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Yakima County Sheriff Robert Udell leads a news conference Tuesday, July 20, 2021, at the Yakima County Sheriff’s Office in Yakima, Wash., regarding law makers passing a number of new laws that will change how law enforcement responds to certain types of calls for service across the state.

Starting Sunday, Yakima county sheriff’s deputies and local police are going to change how they operate.

There will be some calls for assistance with troubled children or people with mental-health issues that police will not respond to. In other cases, they might respond but leave without getting involved.

Officers will also cut back on high-speed chases, only pursuing if they can clearly demonstrate the person may have committed a crime or is suspected of driving under the influence.

Yakima County Sheriff Bob Udell, Yakima police Chief Matt Murray and Union Gap police Chief Greg Cobb said their agencies, along with others, are trying to abide by new police reform laws the Legislature passed this year and which go into effect Sunday. While all three said they believe the reform measures have flaws, they also said they must follow them or risk having officers lose their certifications.

“We don’t want chaos in our city,” Murray said Tuesday. “We want public safety.”

But they also hope that the Legislature will revisit the issue in its next session and address what they see as unintended consequences.

Their concerns are shared by police chiefs throughout the Valley, many of whom signed on to a news release outlining how the new laws will restrict what police can do in various situations.

During this year’s legislative session, lawmakers passed several bills dealing with police tactics and operations in the wake of protests around the country over police brutality following the murder of George Floyd by a Minneapolis police officer.

One of the bills, House Bill 1310, requires officers to try to de-escalate a situation before using force, and then to only use as much force as is needed to resolve the situation.

Another bill, House Bill 1054, bars police from using neck restraints, no-knock search warrants, military-grade weapons and armored vehicles, as well as limits when and why police can engage in a high-speed pursuit with a suspect.

“I think I understand why a lot of these laws were enacted,” Udell said. “Suspects are unfairly injured or killed by the police. There is no doubt it happens. Cops are humans, too. They make mistakes.”

But he said the laws will have consequences that will affect police officers’ ability to promote public safety.

For example, under the current rules, a deputy can pursue a vehicle that matches the description of one that was involved in a robbery. But under HB1054, the deputy would be required to demonstrate that the suspect vehicle was more likely than not to be involved in the robbery, which he said is a much stricter standard.

While Udell said the sheriff’s office has cut back on high-speed pursuits on its own, he said the new law goes to the point of defying common sense.

The physical-force restrictions will visibly affect how police do their jobs, Udell and Murray said.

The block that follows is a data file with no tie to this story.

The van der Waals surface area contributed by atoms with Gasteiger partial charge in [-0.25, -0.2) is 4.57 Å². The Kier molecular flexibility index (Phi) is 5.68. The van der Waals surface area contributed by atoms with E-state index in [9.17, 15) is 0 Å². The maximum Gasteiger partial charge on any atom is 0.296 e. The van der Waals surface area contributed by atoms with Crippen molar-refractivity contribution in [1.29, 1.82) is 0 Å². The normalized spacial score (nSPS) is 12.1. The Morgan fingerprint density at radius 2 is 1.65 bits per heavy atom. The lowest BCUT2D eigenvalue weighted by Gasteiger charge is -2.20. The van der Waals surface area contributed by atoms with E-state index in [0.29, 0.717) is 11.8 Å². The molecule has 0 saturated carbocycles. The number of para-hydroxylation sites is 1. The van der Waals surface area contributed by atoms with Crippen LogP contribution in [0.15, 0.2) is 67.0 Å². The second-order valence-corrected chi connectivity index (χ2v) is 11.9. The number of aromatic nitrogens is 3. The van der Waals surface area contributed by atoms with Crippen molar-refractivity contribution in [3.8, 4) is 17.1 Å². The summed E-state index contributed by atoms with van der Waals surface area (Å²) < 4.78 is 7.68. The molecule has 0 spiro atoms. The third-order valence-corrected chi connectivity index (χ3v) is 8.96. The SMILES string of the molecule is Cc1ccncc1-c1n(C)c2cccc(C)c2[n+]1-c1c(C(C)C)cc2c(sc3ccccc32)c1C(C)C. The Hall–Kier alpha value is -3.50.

While many people may think of stun guns, batons and wrestling someone to the ground as physical force, Udell said merely grabbing someone by the arm to take them to a patrol car constitutes a use of force, and a deputy or police officer could lose his or her certification if that act were found to violate the law.

The law requires police to exhaust all other avenues to de-escalate a situation before resorting to physical force, and then only when the person is breaking the law.

What that means, Udell and Murray said, is that police would not be able to remove a runaway child or a mentally ill person who is refusing to come with them to get help. While Udell said police and designated crisis responders may try to coax such people into coming with them without resorting to force, he said the law will leave them no option but to leave unless the person’s conduct becomes criminal.

That, he said, could frustrate family members trying to get help for a mentally ill relative or runaway.

Union Gap’s Chief Greg Cobb said a police officer would not be able to respond to a drug overdose, as mere drug possession is no longer a crime, even though officers have saved people’s lives by administering Narcan to reverse the overdose before paramedics arrived.

Udell also said a restriction on certain military-grade weapons could also deprive officers of less-lethal options.

HB1054 bars the use of military-surplus weapons that are .50-caliber or greater. While it appeared the law was referring to heavy-duty machine guns or sniper rifles, Udell said Yakima County Prosecuting Attorney Joe Brusic warned him it would also apply to the 12-gauge shotguns the sheriff’s office uses to fire less-lethal projectiles, such as bean-bag rounds and rubber bullets.

The shotgun barrels are .72 caliber in barrel diameter, which Brusic told Udell pushes them into the forbidden category.

Murray, who said his command staff has met with city attorneys, did not come to that same conclusion.

Both men also said the agencies in the Valley are not engaging in a “rulebook slowdown,” a tactic used in labor disputes where police officers follow policies to the letter even if it defies common sense.

“We don’t get to use a common-sense threshold to determine what needs to be done,” Murray said. “We have to follow the law. Every community is having this same exact conversation.”

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